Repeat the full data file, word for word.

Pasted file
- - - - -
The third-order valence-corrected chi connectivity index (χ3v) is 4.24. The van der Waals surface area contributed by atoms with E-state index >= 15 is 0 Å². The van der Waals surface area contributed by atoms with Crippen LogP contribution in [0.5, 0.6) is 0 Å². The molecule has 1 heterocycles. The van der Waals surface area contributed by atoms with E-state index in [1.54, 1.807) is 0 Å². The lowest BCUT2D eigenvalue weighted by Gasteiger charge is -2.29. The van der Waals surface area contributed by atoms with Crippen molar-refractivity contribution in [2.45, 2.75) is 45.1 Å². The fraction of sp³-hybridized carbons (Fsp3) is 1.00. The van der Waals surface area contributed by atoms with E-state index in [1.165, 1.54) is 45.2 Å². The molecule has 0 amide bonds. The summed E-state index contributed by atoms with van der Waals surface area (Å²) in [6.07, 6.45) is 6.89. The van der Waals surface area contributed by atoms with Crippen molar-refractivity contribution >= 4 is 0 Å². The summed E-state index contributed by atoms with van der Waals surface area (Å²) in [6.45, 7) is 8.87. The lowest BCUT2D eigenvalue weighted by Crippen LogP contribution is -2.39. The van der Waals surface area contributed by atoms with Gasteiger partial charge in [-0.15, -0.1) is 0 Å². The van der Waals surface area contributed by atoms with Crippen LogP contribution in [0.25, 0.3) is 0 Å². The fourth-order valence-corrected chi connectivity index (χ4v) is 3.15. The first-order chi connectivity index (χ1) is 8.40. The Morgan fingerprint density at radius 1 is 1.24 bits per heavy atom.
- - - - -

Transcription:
The third-order valence-corrected chi connectivity index (χ3v) is 4.24. The van der Waals surface area contributed by atoms with E-state index >= 15 is 0 Å². The van der Waals surface area contributed by atoms with Crippen LogP contribution in [0.5, 0.6) is 0 Å². The molecule has 1 heterocycles. The van der Waals surface area contributed by atoms with E-state index in [1.54, 1.807) is 0 Å². The lowest BCUT2D eigenvalue weighted by Gasteiger charge is -2.29. The van der Waals surface area contributed by atoms with Crippen molar-refractivity contribution in [2.45, 2.75) is 45.1 Å². The fraction of sp³-hybridized carbons (Fsp3) is 1.00. The van der Waals surface area contributed by atoms with E-state index in [1.165, 1.54) is 45.2 Å². The molecule has 0 amide bonds. The summed E-state index contributed by atoms with van der Waals surface area (Å²) in [6.07, 6.45) is 6.89. The van der Waals surface area contributed by atoms with Crippen molar-refractivity contribution >= 4 is 0 Å². The summed E-state index contributed by atoms with van der Waals surface area (Å²) in [6.45, 7) is 8.87. The lowest BCUT2D eigenvalue weighted by Crippen LogP contribution is -2.39. The van der Waals surface area contributed by atoms with Gasteiger partial charge in [-0.15, -0.1) is 0 Å². The van der Waals surface area contributed by atoms with Crippen LogP contribution in [0.25, 0.3) is 0 Å². The fourth-order valence-corrected chi connectivity index (χ4v) is 3.15. The first-order chi connectivity index (χ1) is 8.40. The Morgan fingerprint density at radius 1 is 1.24 bits per heavy atom.